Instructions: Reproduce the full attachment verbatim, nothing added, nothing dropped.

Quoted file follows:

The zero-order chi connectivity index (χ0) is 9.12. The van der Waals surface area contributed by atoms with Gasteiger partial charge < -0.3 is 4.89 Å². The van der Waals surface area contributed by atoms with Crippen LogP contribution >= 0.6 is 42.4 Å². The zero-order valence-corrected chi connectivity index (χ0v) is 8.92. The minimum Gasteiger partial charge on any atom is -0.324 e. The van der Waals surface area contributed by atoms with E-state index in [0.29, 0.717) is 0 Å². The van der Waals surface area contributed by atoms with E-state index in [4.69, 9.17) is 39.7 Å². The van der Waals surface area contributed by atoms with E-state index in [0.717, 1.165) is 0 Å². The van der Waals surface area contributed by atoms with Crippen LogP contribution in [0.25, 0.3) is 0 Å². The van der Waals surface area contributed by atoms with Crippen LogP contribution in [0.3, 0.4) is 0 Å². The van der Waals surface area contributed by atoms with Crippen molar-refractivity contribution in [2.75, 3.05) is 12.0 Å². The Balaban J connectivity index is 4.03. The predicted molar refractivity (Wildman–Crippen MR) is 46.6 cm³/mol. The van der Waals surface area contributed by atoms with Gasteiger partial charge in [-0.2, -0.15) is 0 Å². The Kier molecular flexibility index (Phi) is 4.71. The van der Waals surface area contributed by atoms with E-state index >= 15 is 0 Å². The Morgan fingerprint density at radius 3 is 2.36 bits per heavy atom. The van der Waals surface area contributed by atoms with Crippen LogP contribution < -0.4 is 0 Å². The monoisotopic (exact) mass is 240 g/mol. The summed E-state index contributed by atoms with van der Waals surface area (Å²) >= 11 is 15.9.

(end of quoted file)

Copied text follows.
The zero-order chi connectivity index (χ0) is 9.12. The van der Waals surface area contributed by atoms with Gasteiger partial charge < -0.3 is 4.89 Å². The van der Waals surface area contributed by atoms with Crippen LogP contribution >= 0.6 is 42.4 Å². The zero-order valence-corrected chi connectivity index (χ0v) is 8.92. The minimum Gasteiger partial charge on any atom is -0.324 e. The van der Waals surface area contributed by atoms with E-state index in [0.29, 0.717) is 0 Å². The van der Waals surface area contributed by atoms with E-state index in [4.69, 9.17) is 39.7 Å². The van der Waals surface area contributed by atoms with E-state index in [0.717, 1.165) is 0 Å². The van der Waals surface area contributed by atoms with Crippen LogP contribution in [0.25, 0.3) is 0 Å². The van der Waals surface area contributed by atoms with Crippen LogP contribution in [0.3, 0.4) is 0 Å². The van der Waals surface area contributed by atoms with Crippen molar-refractivity contribution in [2.75, 3.05) is 12.0 Å². The Balaban J connectivity index is 4.03. The predicted molar refractivity (Wildman–Crippen MR) is 46.6 cm³/mol. The van der Waals surface area contributed by atoms with Gasteiger partial charge in [-0.2, -0.15) is 0 Å². The Kier molecular flexibility index (Phi) is 4.71. The van der Waals surface area contributed by atoms with E-state index >= 15 is 0 Å². The Morgan fingerprint density at radius 3 is 2.36 bits per heavy atom. The van der Waals surface area contributed by atoms with Crippen LogP contribution < -0.4 is 0 Å². The monoisotopic (exact) mass is 240 g/mol. The summed E-state index contributed by atoms with van der Waals surface area (Å²) >= 11 is 15.9.